I have always been fascinated by the various ways in which our minds fail us. While we think we are very good at making decisions based on data and evidence, in fact we tend to use heuristics, or rules of thumbs, to come to quick and easy decisions when there is uncertainty involved. Daniel Kahneman and Amos Tversky pioneered research into this field and discovered what they call "cognitive biases" which are systematic deviations from making rational decisions and judgments. I first heard about these many years ago, specifically about how the anchoring bias was used in marketing. As the years have gone by I've become more and more interested in the subject.
One cognitive bias you may have heard of is the "confirmation bias" which is where you interpret new information in such a way as to uphold your existing beliefs. This is why it is so hard to convince anyone that their opinion is wrong. When we hear information that contradicts our beliefs we tend to either dismiss it or rationalize it away. This is how Trump supporters can dismiss negative news as "fake news" and Clinton supporters can dismiss any of her scandals as "right wing conspiracy theories." There are many other biases, such as the aforementioned "anchoring bias" which is where you tend to evaluate numbers in relation to other numbers. This is why gas stations in America have three octanes at three prices. People tend to see the cheapest one at the lowest price and the premium at the highest price and think that the one in the middle is the best deal, even though it would be cheaper to mix the cheapest and most expensive octanes. You don't just the price by itself - you judge it in relation to other prices.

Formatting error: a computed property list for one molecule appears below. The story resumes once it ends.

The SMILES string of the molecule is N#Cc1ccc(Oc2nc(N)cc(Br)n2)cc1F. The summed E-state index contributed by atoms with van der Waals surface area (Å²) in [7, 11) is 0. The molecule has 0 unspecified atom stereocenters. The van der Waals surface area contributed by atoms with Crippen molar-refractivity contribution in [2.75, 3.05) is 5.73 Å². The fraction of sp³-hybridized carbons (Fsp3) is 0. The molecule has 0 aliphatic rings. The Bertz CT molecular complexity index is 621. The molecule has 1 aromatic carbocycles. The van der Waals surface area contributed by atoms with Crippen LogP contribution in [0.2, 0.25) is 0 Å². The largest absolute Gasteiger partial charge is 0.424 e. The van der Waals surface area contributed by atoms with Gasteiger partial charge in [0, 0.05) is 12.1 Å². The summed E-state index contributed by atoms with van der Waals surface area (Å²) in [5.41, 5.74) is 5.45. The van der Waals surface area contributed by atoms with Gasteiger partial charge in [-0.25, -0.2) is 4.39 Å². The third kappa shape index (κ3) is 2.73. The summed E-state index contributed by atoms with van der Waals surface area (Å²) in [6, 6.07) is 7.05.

The list of biases and heuristics goes on and on - and they apply to PhD level statisticians as well as everyone else. Our brains are just not designed to process lots of information, so we instead use shortcuts to make judgments. Why are people scared of sharks when the chances of being attacked by a shark are less than that of being hit by lightning? Because shark attacks are dramatic and memorable, and whenever there is one it is shown all over the TV news, and we tend to remember it more. This is called the "availability heuristic" and this explains why people are more worried about terrorism than about heart attacks.
This book is the story of how Kahneman and Tversky met and conducted their research. Like many of Lewis's books, it provides a good summary for the layperson of very complicated subjects, while not going into too much technical detail. The subject is personal for me because the deficits of human ability to analyze and process data have led me to go into data science. However this book should be an enjoyable read for anyone.